She has been an artist for over 20 years, but two years ago everything drastically changed for North Little Rock resident
V. L. Cox and the direction of her work when she displayed her now nationally known Doors project in protest of legal discrimination. Cox is now inviting other artists “dig deeper” and contribute to the discussion on her new website Alt Resist.

The idea for the website first started forming in Cox’s mind during the 57-block walk back to her hotel from the Jacob K. Javits Convention Center in New York City on the night of Nov. 8 2016.

“From the next day on, all I kept hearing there and when I came back home was ‘I feel like I should do something, but I don’t know what to do. I feel like I should say something, but I don’t know what to say,’” Cox said. “Everyone had this sense of stunned loss, which went much further than just losing an election. They felt like their voice wasn’t being heard.”

She understood that feeling, she said, and created Alt Resist about three weeks ago as a platform where anyone can make their voices heard and contribute to civil discussion through art, filming, writing and other mediums and find useful resources.

“I know, as an artist, how powerful the arts really are,” she said.

And the response had been overwhelming so far, Cox said. Alt Resist has seven contributors all from around the Little Rock area, but Cox said she is open to more contributors and different perspectives.

“It’s just the interaction,” she said. “I hope it promotes interaction, and we can all learn from each other.”

It all goes back to the Doors, Cox said, which was the beginning of her multimedia series called End Hate. The doors were a response to state House Bill 1228, also known as Religious Freedom Restoration Act. She decided to complete an idea she had been thinking of for years, painting six initial doors from the time of Jim Crow and stenciling on them simple phrases such as “Whites Only,” “LGBT Only” and “Immigrant Only”.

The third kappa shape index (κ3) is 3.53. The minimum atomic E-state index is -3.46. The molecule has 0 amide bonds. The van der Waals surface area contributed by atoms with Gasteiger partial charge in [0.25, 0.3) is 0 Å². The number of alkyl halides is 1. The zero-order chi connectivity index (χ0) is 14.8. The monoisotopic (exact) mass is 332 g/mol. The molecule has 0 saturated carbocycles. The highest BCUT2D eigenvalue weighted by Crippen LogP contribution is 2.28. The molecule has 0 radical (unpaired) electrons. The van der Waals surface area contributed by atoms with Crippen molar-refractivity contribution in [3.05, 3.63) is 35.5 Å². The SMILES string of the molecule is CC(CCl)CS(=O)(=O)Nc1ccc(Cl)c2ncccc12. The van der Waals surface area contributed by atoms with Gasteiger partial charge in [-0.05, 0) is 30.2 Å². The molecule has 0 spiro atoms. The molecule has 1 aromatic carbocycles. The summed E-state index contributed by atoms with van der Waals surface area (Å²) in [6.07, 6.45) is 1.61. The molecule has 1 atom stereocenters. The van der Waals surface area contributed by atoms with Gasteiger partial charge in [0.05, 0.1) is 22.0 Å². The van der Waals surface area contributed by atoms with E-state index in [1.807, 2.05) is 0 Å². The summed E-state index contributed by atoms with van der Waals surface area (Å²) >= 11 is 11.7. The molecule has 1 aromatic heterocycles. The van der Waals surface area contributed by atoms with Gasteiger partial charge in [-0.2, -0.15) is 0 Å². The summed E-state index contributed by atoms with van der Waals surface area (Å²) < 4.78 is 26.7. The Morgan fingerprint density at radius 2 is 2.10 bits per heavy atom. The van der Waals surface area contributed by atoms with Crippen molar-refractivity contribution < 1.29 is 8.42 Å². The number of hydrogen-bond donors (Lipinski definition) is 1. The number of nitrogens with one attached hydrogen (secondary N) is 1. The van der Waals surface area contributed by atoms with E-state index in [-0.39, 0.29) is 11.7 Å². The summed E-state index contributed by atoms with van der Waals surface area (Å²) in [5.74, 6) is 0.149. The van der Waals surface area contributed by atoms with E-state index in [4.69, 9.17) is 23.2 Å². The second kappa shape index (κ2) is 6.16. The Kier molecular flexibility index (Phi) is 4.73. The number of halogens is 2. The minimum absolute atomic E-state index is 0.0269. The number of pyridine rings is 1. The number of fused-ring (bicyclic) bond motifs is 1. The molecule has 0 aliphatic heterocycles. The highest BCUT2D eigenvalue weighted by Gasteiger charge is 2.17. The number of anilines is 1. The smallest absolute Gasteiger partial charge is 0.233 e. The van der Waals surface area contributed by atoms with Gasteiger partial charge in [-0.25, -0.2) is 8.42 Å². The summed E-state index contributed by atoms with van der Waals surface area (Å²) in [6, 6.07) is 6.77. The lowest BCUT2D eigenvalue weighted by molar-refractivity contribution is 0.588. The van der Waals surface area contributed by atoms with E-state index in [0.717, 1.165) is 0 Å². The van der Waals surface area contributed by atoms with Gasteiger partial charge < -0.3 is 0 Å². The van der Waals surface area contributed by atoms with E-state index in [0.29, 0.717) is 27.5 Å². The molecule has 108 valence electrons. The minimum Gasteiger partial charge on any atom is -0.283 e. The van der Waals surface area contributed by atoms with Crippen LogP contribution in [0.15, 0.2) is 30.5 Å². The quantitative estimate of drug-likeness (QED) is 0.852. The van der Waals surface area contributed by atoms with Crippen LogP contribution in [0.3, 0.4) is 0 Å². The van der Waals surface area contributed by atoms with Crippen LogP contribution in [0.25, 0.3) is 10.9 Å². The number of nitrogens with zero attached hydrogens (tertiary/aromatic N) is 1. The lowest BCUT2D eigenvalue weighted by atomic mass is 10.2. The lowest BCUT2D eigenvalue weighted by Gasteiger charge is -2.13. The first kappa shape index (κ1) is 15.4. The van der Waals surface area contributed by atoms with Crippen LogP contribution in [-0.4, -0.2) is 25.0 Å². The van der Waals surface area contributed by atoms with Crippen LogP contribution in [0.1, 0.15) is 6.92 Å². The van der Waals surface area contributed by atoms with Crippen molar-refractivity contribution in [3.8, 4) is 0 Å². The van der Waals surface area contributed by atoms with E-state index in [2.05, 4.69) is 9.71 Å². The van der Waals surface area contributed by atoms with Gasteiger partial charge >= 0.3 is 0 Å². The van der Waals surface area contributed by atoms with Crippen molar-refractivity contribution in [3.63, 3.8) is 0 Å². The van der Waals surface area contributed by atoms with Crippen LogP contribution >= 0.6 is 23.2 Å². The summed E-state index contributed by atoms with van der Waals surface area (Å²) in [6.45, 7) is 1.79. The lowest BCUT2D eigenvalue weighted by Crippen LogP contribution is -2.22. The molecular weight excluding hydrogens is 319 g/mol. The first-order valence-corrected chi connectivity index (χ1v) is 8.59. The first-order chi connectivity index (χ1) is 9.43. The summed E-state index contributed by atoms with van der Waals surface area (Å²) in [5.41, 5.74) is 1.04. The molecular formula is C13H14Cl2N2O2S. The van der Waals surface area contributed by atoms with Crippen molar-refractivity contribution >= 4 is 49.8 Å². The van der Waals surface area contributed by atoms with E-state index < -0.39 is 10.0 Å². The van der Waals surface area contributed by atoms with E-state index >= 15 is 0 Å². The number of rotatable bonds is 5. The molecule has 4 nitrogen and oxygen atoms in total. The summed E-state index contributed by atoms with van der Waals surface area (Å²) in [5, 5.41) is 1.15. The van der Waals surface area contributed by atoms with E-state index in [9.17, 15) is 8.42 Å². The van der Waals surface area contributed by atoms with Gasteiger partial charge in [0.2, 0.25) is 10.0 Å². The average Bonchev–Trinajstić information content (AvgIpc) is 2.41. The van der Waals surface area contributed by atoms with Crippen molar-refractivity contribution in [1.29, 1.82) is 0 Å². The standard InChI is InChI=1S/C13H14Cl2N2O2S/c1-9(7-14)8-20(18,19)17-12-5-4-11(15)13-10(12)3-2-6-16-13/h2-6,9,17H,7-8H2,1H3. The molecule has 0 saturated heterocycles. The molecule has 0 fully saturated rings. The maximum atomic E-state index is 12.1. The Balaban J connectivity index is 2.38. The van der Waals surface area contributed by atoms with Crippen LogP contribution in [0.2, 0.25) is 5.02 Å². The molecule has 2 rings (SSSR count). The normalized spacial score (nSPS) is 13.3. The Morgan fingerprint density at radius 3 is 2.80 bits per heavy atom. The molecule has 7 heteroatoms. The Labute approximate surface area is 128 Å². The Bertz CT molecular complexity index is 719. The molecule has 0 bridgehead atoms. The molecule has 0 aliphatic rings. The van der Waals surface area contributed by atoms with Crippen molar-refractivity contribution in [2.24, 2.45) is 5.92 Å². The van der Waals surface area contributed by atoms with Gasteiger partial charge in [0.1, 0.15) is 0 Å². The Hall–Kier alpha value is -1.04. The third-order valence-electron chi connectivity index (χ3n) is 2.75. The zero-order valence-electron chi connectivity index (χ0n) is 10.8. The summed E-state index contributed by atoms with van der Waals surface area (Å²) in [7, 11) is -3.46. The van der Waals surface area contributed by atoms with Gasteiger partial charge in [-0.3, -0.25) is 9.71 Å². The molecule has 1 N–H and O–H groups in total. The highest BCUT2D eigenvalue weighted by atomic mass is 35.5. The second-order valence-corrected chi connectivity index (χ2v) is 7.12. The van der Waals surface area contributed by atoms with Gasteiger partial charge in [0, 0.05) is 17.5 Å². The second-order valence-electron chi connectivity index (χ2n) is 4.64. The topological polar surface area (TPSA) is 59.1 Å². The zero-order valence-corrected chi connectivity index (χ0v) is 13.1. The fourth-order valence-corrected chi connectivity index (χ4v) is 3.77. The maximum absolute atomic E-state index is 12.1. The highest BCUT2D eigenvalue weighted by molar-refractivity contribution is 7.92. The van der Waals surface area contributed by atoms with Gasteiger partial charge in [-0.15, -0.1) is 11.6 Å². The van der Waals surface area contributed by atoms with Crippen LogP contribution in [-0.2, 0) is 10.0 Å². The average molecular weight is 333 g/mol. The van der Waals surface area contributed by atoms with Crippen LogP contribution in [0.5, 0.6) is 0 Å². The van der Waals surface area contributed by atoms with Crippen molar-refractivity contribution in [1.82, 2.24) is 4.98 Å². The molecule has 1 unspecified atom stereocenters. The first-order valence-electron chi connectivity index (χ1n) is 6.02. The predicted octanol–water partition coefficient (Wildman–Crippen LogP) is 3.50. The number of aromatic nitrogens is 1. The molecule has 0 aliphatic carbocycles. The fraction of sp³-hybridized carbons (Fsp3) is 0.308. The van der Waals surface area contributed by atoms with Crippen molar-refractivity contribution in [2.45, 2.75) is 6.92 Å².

“I did those doors because I was first of all shocked that a bill like that would have even gone to committee – a bill that would have literally taken us back to Jim Crow days overnight,” she said. “When I went down to the [state] Capitol steps, I barely remember loading them in the car; I felt so strongly about making that statement. It was probably the first time in my whole career that I let myself get that gut deep with feeling and with what I thought was important and put it out there.”

Cox then took her doors to the Lincoln Memorial in Washington, D.C and added a “Veterans Only” door. She has recently added a pink “Women Only” door, which has not yet been displayed publicly.

“People who would have never talked to me before came up and started talking to me,” she said. There was a gentleman that came up to me at my exhibition and said he was an evangelical preacher and he goes, ‘I think I’ve been doing it wrong.’ I hope the website continues to do that.”

Anyone interested in applying to be a contributor for Alt Resist, can email Cox at theartist12 (at) yahoo (dot) com.